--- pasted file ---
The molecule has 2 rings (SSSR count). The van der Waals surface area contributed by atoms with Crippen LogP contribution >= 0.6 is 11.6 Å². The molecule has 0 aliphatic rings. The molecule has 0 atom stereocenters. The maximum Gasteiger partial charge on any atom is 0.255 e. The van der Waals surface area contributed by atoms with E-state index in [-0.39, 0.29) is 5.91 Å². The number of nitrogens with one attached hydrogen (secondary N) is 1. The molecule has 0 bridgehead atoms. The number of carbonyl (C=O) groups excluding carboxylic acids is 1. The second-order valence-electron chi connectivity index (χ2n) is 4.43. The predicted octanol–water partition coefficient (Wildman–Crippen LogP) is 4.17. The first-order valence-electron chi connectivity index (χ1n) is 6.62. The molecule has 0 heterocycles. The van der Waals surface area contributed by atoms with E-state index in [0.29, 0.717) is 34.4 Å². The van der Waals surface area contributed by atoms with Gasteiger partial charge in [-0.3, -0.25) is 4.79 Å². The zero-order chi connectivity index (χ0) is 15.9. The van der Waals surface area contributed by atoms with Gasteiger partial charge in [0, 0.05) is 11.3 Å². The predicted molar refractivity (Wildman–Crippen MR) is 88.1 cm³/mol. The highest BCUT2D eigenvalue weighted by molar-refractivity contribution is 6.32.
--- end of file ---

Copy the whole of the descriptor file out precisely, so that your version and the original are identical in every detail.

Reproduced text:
The molecule has 2 rings (SSSR count). The van der Waals surface area contributed by atoms with Crippen LogP contribution >= 0.6 is 11.6 Å². The molecule has 0 aliphatic rings. The molecule has 0 atom stereocenters. The maximum Gasteiger partial charge on any atom is 0.255 e. The van der Waals surface area contributed by atoms with E-state index in [-0.39, 0.29) is 5.91 Å². The number of nitrogens with one attached hydrogen (secondary N) is 1. The molecule has 0 bridgehead atoms. The number of carbonyl (C=O) groups excluding carboxylic acids is 1. The second-order valence-electron chi connectivity index (χ2n) is 4.43. The predicted octanol–water partition coefficient (Wildman–Crippen LogP) is 4.17. The first-order valence-electron chi connectivity index (χ1n) is 6.62. The molecule has 0 heterocycles. The van der Waals surface area contributed by atoms with E-state index in [0.29, 0.717) is 34.4 Å². The van der Waals surface area contributed by atoms with Gasteiger partial charge in [-0.3, -0.25) is 4.79 Å². The zero-order chi connectivity index (χ0) is 15.9. The van der Waals surface area contributed by atoms with Gasteiger partial charge in [0, 0.05) is 11.3 Å². The predicted molar refractivity (Wildman–Crippen MR) is 88.1 cm³/mol. The highest BCUT2D eigenvalue weighted by molar-refractivity contribution is 6.32.